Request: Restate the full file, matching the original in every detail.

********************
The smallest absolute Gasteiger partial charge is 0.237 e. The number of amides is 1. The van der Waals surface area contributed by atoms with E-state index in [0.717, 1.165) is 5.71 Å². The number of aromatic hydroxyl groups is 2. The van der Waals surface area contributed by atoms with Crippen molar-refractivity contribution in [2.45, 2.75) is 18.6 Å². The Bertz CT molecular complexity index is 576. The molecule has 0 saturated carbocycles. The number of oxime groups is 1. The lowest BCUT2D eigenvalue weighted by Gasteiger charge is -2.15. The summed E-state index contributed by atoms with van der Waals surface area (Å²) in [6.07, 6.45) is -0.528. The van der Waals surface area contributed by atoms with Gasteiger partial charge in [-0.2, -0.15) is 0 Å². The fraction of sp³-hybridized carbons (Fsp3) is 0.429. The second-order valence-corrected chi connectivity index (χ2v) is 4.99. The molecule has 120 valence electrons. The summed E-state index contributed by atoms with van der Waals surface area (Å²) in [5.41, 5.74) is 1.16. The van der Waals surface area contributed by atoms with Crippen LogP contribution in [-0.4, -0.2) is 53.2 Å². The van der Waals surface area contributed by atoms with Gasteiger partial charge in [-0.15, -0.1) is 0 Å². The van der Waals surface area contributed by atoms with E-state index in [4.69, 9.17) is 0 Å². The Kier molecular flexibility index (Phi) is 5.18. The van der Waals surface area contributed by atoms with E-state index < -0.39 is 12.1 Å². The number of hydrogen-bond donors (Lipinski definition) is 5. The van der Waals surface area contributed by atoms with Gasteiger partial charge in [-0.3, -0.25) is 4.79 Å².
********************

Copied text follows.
The smallest absolute Gasteiger partial charge is 0.237 e. The number of amides is 1. The van der Waals surface area contributed by atoms with E-state index in [0.717, 1.165) is 5.71 Å². The number of aromatic hydroxyl groups is 2. The van der Waals surface area contributed by atoms with Crippen molar-refractivity contribution in [2.45, 2.75) is 18.6 Å². The Bertz CT molecular complexity index is 576. The molecule has 0 saturated carbocycles. The number of oxime groups is 1. The lowest BCUT2D eigenvalue weighted by Gasteiger charge is -2.15. The summed E-state index contributed by atoms with van der Waals surface area (Å²) in [6.07, 6.45) is -0.528. The van der Waals surface area contributed by atoms with Gasteiger partial charge in [-0.2, -0.15) is 0 Å². The fraction of sp³-hybridized carbons (Fsp3) is 0.429. The second-order valence-corrected chi connectivity index (χ2v) is 4.99. The molecule has 120 valence electrons. The summed E-state index contributed by atoms with van der Waals surface area (Å²) in [5.41, 5.74) is 1.16. The van der Waals surface area contributed by atoms with Crippen LogP contribution in [-0.4, -0.2) is 53.2 Å². The van der Waals surface area contributed by atoms with Gasteiger partial charge in [-0.15, -0.1) is 0 Å². The van der Waals surface area contributed by atoms with E-state index in [4.69, 9.17) is 0 Å². The Kier molecular flexibility index (Phi) is 5.18. The van der Waals surface area contributed by atoms with E-state index < -0.39 is 12.1 Å². The number of hydrogen-bond donors (Lipinski definition) is 5. The van der Waals surface area contributed by atoms with Gasteiger partial charge in [-0.3, -0.25) is 4.79 Å².